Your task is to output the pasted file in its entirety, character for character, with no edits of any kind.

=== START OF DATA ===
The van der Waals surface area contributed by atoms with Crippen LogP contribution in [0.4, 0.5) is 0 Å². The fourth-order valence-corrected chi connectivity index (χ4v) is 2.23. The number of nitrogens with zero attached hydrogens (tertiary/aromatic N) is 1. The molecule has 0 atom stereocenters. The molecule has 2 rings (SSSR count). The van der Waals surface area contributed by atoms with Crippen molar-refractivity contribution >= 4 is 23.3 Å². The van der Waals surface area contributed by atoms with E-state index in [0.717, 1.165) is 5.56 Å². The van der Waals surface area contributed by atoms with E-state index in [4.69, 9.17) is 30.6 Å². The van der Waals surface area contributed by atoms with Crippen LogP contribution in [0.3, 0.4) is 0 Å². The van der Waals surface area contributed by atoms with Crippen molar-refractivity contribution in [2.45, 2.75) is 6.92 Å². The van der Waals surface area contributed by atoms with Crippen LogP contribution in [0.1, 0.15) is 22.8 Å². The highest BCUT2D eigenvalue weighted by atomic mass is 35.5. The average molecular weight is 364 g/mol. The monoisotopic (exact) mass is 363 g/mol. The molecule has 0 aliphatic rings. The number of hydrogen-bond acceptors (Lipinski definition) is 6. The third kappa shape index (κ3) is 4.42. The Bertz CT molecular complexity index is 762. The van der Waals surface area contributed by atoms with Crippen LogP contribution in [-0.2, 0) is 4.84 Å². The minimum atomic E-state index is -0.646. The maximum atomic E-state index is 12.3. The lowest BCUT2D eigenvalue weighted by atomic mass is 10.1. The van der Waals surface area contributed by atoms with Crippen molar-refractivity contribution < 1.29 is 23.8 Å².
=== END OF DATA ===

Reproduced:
The van der Waals surface area contributed by atoms with Crippen LogP contribution in [0.4, 0.5) is 0 Å². The fourth-order valence-corrected chi connectivity index (χ4v) is 2.23. The number of nitrogens with zero attached hydrogens (tertiary/aromatic N) is 1. The molecule has 0 atom stereocenters. The molecule has 2 rings (SSSR count). The van der Waals surface area contributed by atoms with Crippen molar-refractivity contribution >= 4 is 23.3 Å². The van der Waals surface area contributed by atoms with E-state index in [0.717, 1.165) is 5.56 Å². The van der Waals surface area contributed by atoms with E-state index in [4.69, 9.17) is 30.6 Å². The van der Waals surface area contributed by atoms with Crippen LogP contribution in [0.3, 0.4) is 0 Å². The van der Waals surface area contributed by atoms with Crippen molar-refractivity contribution in [2.45, 2.75) is 6.92 Å². The van der Waals surface area contributed by atoms with Crippen LogP contribution in [0.1, 0.15) is 22.8 Å². The highest BCUT2D eigenvalue weighted by atomic mass is 35.5. The average molecular weight is 364 g/mol. The monoisotopic (exact) mass is 363 g/mol. The molecule has 0 aliphatic rings. The number of hydrogen-bond acceptors (Lipinski definition) is 6. The third kappa shape index (κ3) is 4.42. The Bertz CT molecular complexity index is 762. The van der Waals surface area contributed by atoms with Crippen LogP contribution in [-0.2, 0) is 4.84 Å². The minimum atomic E-state index is -0.646. The maximum atomic E-state index is 12.3. The lowest BCUT2D eigenvalue weighted by atomic mass is 10.1. The van der Waals surface area contributed by atoms with Crippen molar-refractivity contribution < 1.29 is 23.8 Å².